I read somewhere that 90% of the population’s reaction to bee stings is no more than a slight swelling and soreness that quickly resolves. Of the rest, only a tiny number will react severely and require medical intervention. Like, I expect, most new beekeepers, my reaction to this information was “It’ll never happen to me!”
As far as I knew, I had never been stung until last year. The reaction was pretty normal, a local swelling and some redness that subsided after a few days.
In April this year after removing my veil I was stung on the ear. This time the reaction was more severe and my ear swelled significantly much to the amusement and merriment of my not very sympathetic family and friends!
Only five weeks later, I was stung again and this time the reaction was a whole lot different. I had removed my gloves to mark the top of a frame with a drawing pin. A bee found its way into my glove and reacted as only bees can when I put the glove back on. It took about twenty minutes before intense itching began and another ten minutes before I experienced chest discomfort and a constriction in my throat. I drove myself home which in retrospect was not sensible. By then, I had a classic rash over my arms, chest and back and was beginning to feel that my tongue was swollen. A 999 call and a paramedic was reassuringly by my side in minutes, closely followed by the ambulance. My subsequent treatment in A&E was speedy and efficient.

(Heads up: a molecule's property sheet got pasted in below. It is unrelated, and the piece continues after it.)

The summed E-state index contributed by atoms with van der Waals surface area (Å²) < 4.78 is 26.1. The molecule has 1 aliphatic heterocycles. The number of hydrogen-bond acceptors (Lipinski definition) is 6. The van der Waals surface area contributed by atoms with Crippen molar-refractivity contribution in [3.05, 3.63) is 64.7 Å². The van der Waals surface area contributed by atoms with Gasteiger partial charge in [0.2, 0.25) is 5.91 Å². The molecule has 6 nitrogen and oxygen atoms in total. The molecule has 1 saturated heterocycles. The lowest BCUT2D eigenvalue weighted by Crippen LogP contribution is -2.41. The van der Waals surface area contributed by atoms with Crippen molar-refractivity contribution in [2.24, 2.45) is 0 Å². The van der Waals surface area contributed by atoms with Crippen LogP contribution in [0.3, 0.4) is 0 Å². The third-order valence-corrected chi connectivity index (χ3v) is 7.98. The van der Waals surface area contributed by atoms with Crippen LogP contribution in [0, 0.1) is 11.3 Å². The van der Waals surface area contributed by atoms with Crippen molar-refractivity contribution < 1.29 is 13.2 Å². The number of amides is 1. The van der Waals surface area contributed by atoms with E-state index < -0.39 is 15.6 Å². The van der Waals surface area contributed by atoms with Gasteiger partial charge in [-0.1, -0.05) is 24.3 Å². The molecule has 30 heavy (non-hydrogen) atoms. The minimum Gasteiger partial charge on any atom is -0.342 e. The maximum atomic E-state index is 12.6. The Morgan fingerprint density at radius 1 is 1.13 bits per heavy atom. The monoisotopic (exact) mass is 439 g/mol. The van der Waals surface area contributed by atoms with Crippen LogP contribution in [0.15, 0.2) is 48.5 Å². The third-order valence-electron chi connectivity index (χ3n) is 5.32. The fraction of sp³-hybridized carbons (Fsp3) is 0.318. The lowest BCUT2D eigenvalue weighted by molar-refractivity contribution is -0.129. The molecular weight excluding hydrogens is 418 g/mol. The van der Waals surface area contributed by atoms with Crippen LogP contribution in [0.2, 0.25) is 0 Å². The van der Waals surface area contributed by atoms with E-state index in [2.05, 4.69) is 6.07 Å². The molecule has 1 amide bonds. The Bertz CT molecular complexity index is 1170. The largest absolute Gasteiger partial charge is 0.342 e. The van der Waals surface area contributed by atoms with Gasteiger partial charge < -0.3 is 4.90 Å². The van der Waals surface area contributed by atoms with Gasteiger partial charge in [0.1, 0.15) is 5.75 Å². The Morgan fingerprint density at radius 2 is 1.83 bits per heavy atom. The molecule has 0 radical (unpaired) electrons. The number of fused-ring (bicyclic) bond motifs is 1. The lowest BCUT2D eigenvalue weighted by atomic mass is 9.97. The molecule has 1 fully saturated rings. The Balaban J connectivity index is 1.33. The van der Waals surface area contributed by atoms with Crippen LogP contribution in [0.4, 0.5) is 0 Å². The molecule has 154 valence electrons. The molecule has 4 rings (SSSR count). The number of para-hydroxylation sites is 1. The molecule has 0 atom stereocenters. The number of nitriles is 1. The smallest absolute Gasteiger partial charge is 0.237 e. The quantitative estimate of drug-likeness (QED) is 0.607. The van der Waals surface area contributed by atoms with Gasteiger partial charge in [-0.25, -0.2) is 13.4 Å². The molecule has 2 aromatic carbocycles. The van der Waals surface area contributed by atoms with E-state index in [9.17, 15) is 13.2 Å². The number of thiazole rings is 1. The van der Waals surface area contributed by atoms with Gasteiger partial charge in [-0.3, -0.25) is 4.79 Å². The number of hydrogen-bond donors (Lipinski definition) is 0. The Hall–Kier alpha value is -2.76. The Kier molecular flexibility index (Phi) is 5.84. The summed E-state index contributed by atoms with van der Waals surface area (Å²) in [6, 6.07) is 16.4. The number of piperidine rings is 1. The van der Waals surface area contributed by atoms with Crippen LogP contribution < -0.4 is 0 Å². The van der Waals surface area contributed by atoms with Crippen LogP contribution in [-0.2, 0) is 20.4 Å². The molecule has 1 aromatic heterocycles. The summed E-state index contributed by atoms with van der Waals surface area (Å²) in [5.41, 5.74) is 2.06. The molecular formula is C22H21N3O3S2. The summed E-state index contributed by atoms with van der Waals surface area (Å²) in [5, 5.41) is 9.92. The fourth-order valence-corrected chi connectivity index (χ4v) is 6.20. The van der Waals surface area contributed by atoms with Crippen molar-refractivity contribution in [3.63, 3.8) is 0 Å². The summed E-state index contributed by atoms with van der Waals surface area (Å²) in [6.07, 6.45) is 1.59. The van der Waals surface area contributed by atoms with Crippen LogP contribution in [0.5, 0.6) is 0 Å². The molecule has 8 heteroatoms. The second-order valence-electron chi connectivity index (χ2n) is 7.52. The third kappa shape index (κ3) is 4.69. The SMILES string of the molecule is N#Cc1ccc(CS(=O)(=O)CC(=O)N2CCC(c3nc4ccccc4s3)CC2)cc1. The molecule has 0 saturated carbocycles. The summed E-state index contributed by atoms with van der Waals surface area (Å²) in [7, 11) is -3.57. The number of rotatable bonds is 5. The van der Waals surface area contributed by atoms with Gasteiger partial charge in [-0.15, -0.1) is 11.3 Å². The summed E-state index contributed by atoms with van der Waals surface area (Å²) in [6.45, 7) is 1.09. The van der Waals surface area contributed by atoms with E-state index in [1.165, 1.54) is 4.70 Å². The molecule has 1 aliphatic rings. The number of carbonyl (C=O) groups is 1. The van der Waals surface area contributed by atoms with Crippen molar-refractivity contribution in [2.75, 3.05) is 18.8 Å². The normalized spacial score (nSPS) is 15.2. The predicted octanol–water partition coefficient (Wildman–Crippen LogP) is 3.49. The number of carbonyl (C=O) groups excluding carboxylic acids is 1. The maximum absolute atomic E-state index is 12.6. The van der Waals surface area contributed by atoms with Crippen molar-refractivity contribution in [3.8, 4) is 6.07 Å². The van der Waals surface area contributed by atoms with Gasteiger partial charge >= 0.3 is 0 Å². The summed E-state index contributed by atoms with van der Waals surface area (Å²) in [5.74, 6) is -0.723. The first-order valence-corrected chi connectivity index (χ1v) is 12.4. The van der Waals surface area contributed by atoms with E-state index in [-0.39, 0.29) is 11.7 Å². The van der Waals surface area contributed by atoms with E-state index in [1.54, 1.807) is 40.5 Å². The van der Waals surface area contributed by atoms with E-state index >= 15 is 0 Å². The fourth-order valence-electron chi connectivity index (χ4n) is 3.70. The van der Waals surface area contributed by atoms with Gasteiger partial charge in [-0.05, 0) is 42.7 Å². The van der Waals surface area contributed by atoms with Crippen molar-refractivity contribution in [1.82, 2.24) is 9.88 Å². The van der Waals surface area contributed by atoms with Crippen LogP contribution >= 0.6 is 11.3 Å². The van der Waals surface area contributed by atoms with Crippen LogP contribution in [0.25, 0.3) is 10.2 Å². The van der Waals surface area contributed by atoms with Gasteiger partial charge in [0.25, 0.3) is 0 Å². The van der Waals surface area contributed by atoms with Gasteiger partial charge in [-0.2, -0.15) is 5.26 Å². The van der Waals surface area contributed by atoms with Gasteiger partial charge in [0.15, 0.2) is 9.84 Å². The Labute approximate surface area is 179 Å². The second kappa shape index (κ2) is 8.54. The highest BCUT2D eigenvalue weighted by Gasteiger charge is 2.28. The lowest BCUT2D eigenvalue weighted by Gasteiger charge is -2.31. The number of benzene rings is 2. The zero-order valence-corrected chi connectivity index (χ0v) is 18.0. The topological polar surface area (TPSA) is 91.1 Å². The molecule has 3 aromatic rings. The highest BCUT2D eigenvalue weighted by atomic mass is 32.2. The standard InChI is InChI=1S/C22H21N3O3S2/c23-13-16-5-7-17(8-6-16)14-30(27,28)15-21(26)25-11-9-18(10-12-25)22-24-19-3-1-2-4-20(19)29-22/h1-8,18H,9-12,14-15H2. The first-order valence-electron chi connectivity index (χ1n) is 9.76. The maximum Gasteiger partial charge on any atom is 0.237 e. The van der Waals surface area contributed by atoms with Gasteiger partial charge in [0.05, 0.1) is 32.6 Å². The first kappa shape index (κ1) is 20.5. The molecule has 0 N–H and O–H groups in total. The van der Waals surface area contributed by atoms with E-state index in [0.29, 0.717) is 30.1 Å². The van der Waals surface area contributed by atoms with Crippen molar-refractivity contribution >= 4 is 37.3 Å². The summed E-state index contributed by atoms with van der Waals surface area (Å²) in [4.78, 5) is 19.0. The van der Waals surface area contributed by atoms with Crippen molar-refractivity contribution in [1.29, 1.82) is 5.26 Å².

I now carry an EpiPen at all times and I am awaiting an appointment with an allergy specialist to discuss the possibility of undergoing desensitisation treatment. I am still managing my bees but never alone and I am exercising extreme vigilance. Ultimately, I hope that my beekeeping activities will continue for a long time yet.
You cannot keep bees and not expect to be stung but the chances of you reacting badly are extremely low. Don’t let my bad experience put you off but be aware that it could, just maybe, happen to you too.
We will be meeting the public again at Earthworks on July 5th. Volunteers are needed to chat about bees to interested people at this event. If you can spare an hour or two, please contact Christine Aitken on 01582 792316.
The next apiary meeting is at 3pm on 11th July at Prae Wood, when the subject will be ‘Making up nucs and requeening’. All members and visitors are welcome.
Weekly meetings continue at the Prae wood and Oaklands apiaries, Saturdays 2-4pm. Members visiting the Prae Wood Apiary are reminded not to leave the heavy metal entrance gate open.